There's a better way to screen for cervical cancer

April 11, 2018, Oxford University Press
High grade dysplasia (carcinoma in situ) in the uterine cervix. The abnormal epithelium is extending into a mucus gland to the left of centre. This disease can progress to invasive cancer (squamous cell carcinoma) of the cervix. Credit: Haymanj/public domain

A new study in the Journal of the National Cancer Institute, published by Oxford University Press, indicates that high-quality cervical cancer screening can be done effectively using a completely automated approach. The researchers involved in the study indicate that automated technology could increase cervical screening coverage in underserved regions.

Cervical cancer is caused by persistent infection with carcinogenic human papillomaviruses (HPV). HPV vaccination to control transmission is the ultimate prevention strategy; however, vaccination remains a long-term solution due to still-limited coverage and the long latency between infection and cancer development

The main goal of is to detect potentially premalignant conditions, which can be treated to prevent . Cervical screening programs include two procedures: screening of the general population and the separation of screen-positive to focus treatment on potentially premalignant conditions. For the general screening phase, HPV testing for the carcinogenic types of HPV is gradually replacing cytology (Pap testing), because HPV testing is more sensitive for detection of precancer malignancies. It is also more reproducible and adaptable to increasingly HPV-vaccinated populations.

The leading treatment strategy in higher-resource regions combines partial HPV typing (to identify the highest-risk types) and Pap tests (used in this case as a second among HPV-positive women). Conventional Pap tests, which are currently combined with HPV testing in most US screening programs to determine which women should receive treatment, is labor-intensive.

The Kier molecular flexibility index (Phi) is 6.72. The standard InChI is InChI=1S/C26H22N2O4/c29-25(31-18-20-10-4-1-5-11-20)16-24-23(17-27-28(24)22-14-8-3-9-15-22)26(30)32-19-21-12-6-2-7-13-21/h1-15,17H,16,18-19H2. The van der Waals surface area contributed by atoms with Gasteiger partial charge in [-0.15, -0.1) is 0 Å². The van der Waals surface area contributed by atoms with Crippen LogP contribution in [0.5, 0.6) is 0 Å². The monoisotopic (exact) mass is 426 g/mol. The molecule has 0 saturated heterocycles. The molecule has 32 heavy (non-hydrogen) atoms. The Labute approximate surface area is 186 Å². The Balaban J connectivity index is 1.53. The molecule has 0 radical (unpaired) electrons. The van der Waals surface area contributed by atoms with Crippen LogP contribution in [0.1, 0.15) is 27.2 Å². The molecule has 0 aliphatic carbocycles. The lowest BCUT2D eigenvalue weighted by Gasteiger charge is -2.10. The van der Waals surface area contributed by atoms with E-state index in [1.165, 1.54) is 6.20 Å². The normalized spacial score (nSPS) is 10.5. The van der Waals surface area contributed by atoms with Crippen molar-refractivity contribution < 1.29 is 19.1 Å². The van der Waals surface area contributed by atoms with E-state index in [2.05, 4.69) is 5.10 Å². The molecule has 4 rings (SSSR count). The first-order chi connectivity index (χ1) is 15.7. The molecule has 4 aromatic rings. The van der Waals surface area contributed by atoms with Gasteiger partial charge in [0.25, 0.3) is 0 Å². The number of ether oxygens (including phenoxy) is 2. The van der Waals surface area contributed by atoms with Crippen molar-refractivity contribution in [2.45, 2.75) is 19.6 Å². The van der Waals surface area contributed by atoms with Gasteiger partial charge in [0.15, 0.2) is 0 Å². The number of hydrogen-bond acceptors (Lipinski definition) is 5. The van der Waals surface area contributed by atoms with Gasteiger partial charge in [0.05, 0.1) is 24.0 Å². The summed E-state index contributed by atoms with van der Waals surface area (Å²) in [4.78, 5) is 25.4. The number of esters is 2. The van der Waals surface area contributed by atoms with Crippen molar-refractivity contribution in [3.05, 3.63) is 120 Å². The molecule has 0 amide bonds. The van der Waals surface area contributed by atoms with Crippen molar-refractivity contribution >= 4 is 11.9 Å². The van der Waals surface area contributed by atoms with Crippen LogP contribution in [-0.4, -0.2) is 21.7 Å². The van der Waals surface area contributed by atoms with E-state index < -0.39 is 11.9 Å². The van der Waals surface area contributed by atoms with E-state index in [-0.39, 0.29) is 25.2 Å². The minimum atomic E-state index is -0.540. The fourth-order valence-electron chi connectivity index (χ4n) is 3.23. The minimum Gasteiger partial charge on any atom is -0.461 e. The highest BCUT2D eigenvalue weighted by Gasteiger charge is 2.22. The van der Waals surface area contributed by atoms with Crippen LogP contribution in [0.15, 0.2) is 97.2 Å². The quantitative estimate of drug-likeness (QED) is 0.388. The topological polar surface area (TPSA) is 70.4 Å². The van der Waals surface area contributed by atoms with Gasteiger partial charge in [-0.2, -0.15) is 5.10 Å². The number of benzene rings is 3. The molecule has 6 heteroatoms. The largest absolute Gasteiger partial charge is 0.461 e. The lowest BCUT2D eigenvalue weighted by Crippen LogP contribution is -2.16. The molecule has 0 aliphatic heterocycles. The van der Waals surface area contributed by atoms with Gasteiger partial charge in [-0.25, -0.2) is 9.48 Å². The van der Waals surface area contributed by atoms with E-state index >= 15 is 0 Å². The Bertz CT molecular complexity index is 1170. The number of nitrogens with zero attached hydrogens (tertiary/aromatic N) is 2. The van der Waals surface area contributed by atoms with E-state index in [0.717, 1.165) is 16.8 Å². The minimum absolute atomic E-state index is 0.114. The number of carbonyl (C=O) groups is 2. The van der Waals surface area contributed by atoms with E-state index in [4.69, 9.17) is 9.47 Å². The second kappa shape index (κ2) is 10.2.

Use of computer-interpreted Pap tests for triage would permit the automation of the whole screening process. Here researchers report the design and evaluation of such a fully automatable cervical screening strategy to determine whether an automated algorithm could separate and prioritize HPV-positive women for treatment as accurately as conventionally interpreted Pap tests.

The researchers here developed a novel risk score algorithm based on computer-scanned liquid-based slide features to separate HPV-positive women to target potentially premalignant conditions using a slide scanner that performs a high-speed image capture to detect features of the Pap test slide such as the presence of different cell types, nuclear size, and nuclear contour. The severity rank is designed to identify the most innocuous slides in a batch, to reduce and/or guide treatment decisions.

Researchers compared it with abnormal Pap test results in predicting precancer among 1839 women testing HPV positive in 2010 at Kaiser Permanente Northern California. Precancer outcomes were ascertained by record linkage. As additional validation, they compared the algorithm with Pap test results among 243,807 women screened at Kaiser Permanente.

Among HPV-positive women, the algorithm matched the triage performance of abnormal Pap test results. Combined with HPV testing, the automated approach referred 91.7% of HPV-positive cases to immediate treatment while deferring 38.4% of HPV-positive women to one-year retesting (compared with 89.1% and 37.4%, respectively, for typing and Pap test triage). In the 2016-2017 validation, the predicted risk scores strongly correlated with Pap test results.

The results of this study showed that a computer algorithm matches or exceeds Pap test performance, suggesting that totally automated cervical screening without Pap tests is feasible and can improve cervical coverage in underserved regions.

Explore further: HPV testing is better than the Pap test at detecting cervical cancer

More information: "Automated Cervical Screening and Triage, Based on HPV Testing and Computer-Interpreted Cytology," Journal Of The National Cancer Institute (2018). DOI: 10.1093/jnci/djy044

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